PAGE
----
FPID_Yt-1   -0.10 ** -0.16 *** -0.23 ***
    (-2.05) (-3.57) (-5.70)
ΔGUSt   0.23 *** 0.23 *** 0.32 ***
    (3.85) (3.59) (4.37)
ΔG1Yt-2   0.11 **    
    (2.04)    
ΔG5Yt-1     -0.25 ***  
      (-3.39)  
ΔG10Yt-1       -0.24 ***
        (-3.90)
         
R-bar2 0.78 0.87 0.76 0.78
LB-Q (p-value) 0.54 0.28 0.22 0.64
         
Notes:
***, ** and *: Significant at <1%, <5% and <10% levels, respectively.
Figures in parenthesis are t-statistics based on heteroscedasticity and autocorrelation consistent (HAC)-corrected standard errors. LB-Q is p-value of Box-Pierce-Ljung Q-statistic for the null hypothesis of no residual autocorrelation up to 4 lags.
Variables are defined as follows:
G15-91 = Yields on central government treasury bills of residual maturity of 15-91 days;
G1Y, G5Y and G10Y = Yields on central government securities of residual maturity of 1-, 5- and 10-years, respectively; CRR = Cash reserve ratio; EFF = Policy rate; LAF_Y = Outstanding LAF balance (% of GDP); GMB_Y = Central government market borrowings (% of GDP); OIL = International crude oil price (rupee terms); FPID_Y = Net foreign portfolio investments in debt (% of GDP); YUSG = Yield on one-year G-sec of the US.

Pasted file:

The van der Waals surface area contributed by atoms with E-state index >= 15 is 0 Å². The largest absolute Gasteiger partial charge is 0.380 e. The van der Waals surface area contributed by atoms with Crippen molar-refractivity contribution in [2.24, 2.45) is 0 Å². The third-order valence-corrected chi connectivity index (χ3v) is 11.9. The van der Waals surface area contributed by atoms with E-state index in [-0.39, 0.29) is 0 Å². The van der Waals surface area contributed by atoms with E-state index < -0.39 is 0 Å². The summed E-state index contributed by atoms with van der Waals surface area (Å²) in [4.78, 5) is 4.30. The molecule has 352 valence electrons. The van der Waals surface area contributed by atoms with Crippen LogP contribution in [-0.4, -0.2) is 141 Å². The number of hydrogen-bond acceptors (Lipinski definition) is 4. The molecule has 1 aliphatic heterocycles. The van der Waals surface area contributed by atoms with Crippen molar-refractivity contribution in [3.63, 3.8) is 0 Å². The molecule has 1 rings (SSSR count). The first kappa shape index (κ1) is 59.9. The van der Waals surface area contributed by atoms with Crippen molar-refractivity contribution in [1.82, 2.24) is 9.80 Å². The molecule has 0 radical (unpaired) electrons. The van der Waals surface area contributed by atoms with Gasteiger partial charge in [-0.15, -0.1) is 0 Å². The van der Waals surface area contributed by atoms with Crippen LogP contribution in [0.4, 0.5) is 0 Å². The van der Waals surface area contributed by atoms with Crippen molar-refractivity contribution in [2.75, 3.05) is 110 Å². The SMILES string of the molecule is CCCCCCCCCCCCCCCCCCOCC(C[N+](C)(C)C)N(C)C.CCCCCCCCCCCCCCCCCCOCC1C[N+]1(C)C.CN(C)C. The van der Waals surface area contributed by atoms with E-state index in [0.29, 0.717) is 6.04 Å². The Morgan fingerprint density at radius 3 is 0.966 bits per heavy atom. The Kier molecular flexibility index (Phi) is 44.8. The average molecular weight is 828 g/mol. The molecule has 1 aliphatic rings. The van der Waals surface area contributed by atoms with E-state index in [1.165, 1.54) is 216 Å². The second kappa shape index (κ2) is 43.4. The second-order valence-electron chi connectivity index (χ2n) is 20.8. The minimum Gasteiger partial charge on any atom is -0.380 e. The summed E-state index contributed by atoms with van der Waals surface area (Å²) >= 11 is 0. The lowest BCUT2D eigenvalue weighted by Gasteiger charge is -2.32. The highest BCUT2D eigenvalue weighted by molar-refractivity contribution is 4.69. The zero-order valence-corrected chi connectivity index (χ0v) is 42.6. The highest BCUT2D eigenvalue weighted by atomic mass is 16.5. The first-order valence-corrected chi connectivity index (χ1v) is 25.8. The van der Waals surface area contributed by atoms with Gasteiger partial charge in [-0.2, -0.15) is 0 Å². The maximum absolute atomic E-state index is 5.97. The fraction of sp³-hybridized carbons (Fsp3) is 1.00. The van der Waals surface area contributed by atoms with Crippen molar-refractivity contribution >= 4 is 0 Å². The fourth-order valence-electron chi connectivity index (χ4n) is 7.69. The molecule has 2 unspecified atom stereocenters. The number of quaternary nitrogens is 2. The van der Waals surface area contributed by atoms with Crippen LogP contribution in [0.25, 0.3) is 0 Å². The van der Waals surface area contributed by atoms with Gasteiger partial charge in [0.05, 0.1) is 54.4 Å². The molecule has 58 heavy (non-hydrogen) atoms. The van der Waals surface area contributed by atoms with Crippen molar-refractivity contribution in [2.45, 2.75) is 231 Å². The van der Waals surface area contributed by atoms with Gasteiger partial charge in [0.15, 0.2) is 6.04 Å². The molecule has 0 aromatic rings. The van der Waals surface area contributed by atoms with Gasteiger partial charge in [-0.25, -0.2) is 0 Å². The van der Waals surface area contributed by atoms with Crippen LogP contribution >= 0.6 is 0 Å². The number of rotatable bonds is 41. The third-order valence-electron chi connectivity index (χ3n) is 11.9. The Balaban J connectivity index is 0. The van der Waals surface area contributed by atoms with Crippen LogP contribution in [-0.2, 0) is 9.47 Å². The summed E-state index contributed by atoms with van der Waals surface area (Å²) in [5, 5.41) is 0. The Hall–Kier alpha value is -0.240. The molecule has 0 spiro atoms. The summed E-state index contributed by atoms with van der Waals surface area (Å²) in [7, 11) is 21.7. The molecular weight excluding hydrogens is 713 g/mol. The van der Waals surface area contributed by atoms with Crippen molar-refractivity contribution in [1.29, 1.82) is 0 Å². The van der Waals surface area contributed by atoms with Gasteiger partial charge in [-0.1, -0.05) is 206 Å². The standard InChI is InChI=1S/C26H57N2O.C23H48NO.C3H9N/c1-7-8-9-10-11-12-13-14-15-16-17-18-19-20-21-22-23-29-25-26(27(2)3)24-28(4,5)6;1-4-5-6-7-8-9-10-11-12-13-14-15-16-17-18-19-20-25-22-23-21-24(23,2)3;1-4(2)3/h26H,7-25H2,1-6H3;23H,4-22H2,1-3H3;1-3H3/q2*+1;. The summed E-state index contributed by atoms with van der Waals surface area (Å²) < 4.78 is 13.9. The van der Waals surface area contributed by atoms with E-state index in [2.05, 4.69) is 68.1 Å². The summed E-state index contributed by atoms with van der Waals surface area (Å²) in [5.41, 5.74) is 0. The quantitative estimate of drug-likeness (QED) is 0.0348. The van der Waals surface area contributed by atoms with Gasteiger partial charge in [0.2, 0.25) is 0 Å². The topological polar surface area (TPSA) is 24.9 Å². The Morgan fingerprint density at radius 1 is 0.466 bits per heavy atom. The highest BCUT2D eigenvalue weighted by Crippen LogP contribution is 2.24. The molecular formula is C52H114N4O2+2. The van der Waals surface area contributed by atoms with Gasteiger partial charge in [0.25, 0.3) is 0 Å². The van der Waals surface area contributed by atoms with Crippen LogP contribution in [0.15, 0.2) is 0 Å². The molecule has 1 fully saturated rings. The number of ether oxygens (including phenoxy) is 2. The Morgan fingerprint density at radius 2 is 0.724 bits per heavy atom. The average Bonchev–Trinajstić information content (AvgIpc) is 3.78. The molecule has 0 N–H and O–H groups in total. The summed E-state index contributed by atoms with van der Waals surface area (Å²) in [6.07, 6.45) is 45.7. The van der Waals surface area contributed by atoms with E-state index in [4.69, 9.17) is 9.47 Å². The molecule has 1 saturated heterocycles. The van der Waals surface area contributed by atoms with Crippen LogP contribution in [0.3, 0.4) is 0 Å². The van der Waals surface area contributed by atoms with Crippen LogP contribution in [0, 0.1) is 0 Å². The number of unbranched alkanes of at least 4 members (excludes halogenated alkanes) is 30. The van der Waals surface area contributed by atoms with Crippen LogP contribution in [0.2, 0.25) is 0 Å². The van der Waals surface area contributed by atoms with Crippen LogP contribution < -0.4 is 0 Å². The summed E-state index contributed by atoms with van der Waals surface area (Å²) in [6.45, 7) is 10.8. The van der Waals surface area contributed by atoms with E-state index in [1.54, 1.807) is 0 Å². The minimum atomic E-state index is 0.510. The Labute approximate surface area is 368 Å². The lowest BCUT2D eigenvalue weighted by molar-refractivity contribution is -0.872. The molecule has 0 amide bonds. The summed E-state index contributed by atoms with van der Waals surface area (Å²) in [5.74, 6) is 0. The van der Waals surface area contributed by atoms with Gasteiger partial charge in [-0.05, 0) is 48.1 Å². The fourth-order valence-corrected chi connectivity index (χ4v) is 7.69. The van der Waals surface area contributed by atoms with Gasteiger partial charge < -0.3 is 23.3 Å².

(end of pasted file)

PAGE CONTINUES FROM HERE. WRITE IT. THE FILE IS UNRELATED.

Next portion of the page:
Sample period for the estimation is April-June 2004 to January-March 2018.
Source: Authors’ estimates.

Vector Autoregression Results

The vector autoregression (VAR) analysis employs the same variables as the regression analysis in the previous sub-section and the results are qualitatively similar, i.e., the impact of policy rate changes on G-secs is more on shorter-dated securities and less on longer-dated securities (Chart 3).9 In quantitative terms, the initial impact on 15-91 days maturity TBs in the VAR analysis is similar to the results from the regression approach, while the effect on one-, five- and 10-year securities is somewhat higher.10